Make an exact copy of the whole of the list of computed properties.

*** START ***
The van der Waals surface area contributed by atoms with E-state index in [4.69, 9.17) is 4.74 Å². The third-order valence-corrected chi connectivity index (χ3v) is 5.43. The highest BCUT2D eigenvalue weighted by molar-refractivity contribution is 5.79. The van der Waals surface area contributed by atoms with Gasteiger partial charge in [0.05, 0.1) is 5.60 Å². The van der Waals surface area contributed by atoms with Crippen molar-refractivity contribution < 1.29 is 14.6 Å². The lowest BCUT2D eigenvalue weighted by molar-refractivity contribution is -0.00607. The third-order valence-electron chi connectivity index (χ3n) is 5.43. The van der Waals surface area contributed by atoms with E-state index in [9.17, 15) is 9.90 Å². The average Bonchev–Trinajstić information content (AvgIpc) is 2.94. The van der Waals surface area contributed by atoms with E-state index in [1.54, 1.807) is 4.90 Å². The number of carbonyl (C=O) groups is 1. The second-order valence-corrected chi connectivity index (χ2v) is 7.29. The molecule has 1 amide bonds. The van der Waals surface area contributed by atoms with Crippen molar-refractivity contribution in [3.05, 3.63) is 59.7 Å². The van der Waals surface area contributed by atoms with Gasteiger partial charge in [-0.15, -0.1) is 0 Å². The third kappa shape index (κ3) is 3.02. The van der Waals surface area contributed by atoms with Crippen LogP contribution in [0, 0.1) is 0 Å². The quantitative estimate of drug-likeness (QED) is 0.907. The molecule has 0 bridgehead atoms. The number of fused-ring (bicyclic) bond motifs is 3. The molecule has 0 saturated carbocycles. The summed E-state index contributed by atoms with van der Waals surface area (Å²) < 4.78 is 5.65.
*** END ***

The van der Waals surface area contributed by atoms with E-state index in [4.69, 9.17) is 4.74 Å². The third-order valence-corrected chi connectivity index (χ3v) is 5.43. The highest BCUT2D eigenvalue weighted by molar-refractivity contribution is 5.79. The van der Waals surface area contributed by atoms with Gasteiger partial charge in [0.05, 0.1) is 5.60 Å². The van der Waals surface area contributed by atoms with Crippen molar-refractivity contribution < 1.29 is 14.6 Å². The lowest BCUT2D eigenvalue weighted by molar-refractivity contribution is -0.00607. The third-order valence-electron chi connectivity index (χ3n) is 5.43. The van der Waals surface area contributed by atoms with E-state index in [9.17, 15) is 9.90 Å². The average Bonchev–Trinajstić information content (AvgIpc) is 2.94. The van der Waals surface area contributed by atoms with E-state index in [1.54, 1.807) is 4.90 Å². The number of carbonyl (C=O) groups is 1. The second-order valence-corrected chi connectivity index (χ2v) is 7.29. The molecule has 1 amide bonds. The van der Waals surface area contributed by atoms with Crippen molar-refractivity contribution in [3.05, 3.63) is 59.7 Å². The van der Waals surface area contributed by atoms with Gasteiger partial charge in [-0.15, -0.1) is 0 Å². The third kappa shape index (κ3) is 3.02. The van der Waals surface area contributed by atoms with Crippen LogP contribution in [0, 0.1) is 0 Å². The quantitative estimate of drug-likeness (QED) is 0.907. The molecule has 0 bridgehead atoms. The number of fused-ring (bicyclic) bond motifs is 3. The molecule has 0 saturated carbocycles. The summed E-state index contributed by atoms with van der Waals surface area (Å²) < 4.78 is 5.65.